URBAN: It's the job.

TAPPER: It's an American tradition.

POWERS: Right.

TAPPER: But has he taken it too far?

POWERS: Yes. I think he has taken it too far.

And George's a very principled person. He's somebody who has obviously been observing politics for a very long time. And I have to laugh, I'm sorry, when I hear a Trump supporter complaining about people being mean and unkind.

(LAUGHTER)

URBAN: Shocking.

POWERS: Yes, because, look, he's a columnists, and sometimes columnists have to be tough and they have to, you know, really go after people.

And I think it's pretty clear that he feels that Pence has gone to the dark side and that it's kind of pathetic. And we have to also mention the excellent use of the word lickspittle.

TAPPER: Lickspittle.

(CROSSTALK)

TAPPER: It wouldn't be a George F. Will column if I didn't have to look up something.

(LAUGHTER)

URBAN: Yes. Look, it's clear that he thinks that the vice president's jumped the shark politically, and I just think he's wrong.

The vice president is out there doing what vice presidents do on the stump, you know, week in and week out, selling the president's message, sticking to the message, and doing a very good job.

TAPPER: Speaking of the Russia probe, which we were, because that's Vice President Pence talking...

(CROSSTALK)

URBAN: Great segue.

TAPPER: ... talking for an end to it, and politicians changing their tune, because he is talking about nobody's above the law, but now he's -- when it was Hillary Clinton. But now he's like, wrap it up.

(CROSSTALK)

POWERS: Yes.

TAPPER: Earlier this week, Rudy Giuliani, the president's new lawyer, was asked if the president would comply if Mueller issued a subpoena for him to testify. Take a listen.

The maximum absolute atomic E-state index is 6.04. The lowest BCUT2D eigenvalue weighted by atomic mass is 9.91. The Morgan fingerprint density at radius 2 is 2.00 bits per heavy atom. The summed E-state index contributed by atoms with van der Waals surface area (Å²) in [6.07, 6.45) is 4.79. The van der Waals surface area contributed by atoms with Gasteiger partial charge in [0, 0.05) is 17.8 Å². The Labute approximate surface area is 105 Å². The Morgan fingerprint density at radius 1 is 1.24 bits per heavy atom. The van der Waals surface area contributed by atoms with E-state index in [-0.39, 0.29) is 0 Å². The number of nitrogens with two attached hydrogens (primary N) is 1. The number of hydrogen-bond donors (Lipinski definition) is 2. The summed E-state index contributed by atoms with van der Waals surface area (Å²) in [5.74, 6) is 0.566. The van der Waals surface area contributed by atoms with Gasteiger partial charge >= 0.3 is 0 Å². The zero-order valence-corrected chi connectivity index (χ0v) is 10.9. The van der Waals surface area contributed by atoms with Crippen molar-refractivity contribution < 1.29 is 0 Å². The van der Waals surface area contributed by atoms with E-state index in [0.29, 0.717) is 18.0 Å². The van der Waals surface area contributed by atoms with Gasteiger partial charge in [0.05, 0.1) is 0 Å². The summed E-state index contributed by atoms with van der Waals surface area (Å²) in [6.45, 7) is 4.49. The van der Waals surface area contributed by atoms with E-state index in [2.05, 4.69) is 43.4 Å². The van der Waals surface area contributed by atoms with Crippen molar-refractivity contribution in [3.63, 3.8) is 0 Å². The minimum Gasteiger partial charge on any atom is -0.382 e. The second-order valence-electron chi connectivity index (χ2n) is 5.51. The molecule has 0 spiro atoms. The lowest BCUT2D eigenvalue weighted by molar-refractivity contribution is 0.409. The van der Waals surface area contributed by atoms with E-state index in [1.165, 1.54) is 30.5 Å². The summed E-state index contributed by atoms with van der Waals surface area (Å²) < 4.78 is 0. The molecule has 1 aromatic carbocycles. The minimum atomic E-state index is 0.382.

(BEGIN VIDEO CLIP)

GEORGE STEPHANOPOULOS, ABC NEWS: What happens if Robert Mueller subpoenas the president? Will you comply?

RUDY GIULIANI (R), FORMER MAYOR OF NEW YORK: Well, we don't have to. He's the president of the United States.

(END VIDEO CLIP)

TAPPER: "We don't have. He's the president of the United States."

Well, 2018 Giuliani, I want to introduce you to 1998 Giuliani.

(BEGIN VIDEO CLIP)

QUESTION: OK. If the president is asked to testify, subpoenaed to testify before a grand jury, and says, no, not going to do it?

GIULIANI: You got to do it. I mean, you don't have a choice.

(END VIDEO CLIP)

TAPPER: So, obviously, he's talking about Bill Clinton right there.

Isn't this what Americans hate about politics? You don't -- it's not a principle if you only apply it to your opponents.

POWERS: That's right. We have to be honest, though. This happens on both sides.

TAPPER: Oh, of course.

POWERS: Both sides definitely do it. And it is a major problem.

And I think if you even look at Mike Pence, a lot of things that he said about Bill Clinton when he was a radio host at the time, and how he talked about infidelity being the worst thing that's ever happened in the history of the world, and then, you know, with Donald Trump, it's apparently not a problem.

So I think, you know, and with Mike Pence, another thing to mention is, he's an evangelical. And there's a lot of people who would argue that Trump isn't necessarily in a line with a lot of evangelical values.

(CROSSTALK)

[16:10:06]

TAPPER: Not in his actions, at least.

POWERS: And, certainly, if a Democrat had been doing these things, Pence would have been criticizing them. There's no question about it.

So, I think, with Giuliani -- come on, Giuliani -- the reason he chose Giuliani is because Giuliani will say anything, you know? It's not -- he's not looking for somebody who's principled. He's looking for somebody who is scrappy and go out and is going to out and just say whatever he wants.

TAPPER: David, to your credit, you have had the same position on Robert Mueller that I believe you would have if it were a Democratic president.

URBAN: That's correct.

TAPPER: Why is it so difficult for so many other Trump supporters to have that same principle?

URBAN: Listen, I don't -- I can't speak to why they don't think the same way I do.

I think Director Mueller's -- I would say, let's get it moving. I do agree with the vice president. We need to wrap it up. It can't continue on forever and into infinity. I think my guess would be he would be looking to wrap it maybe sometime before the midterms.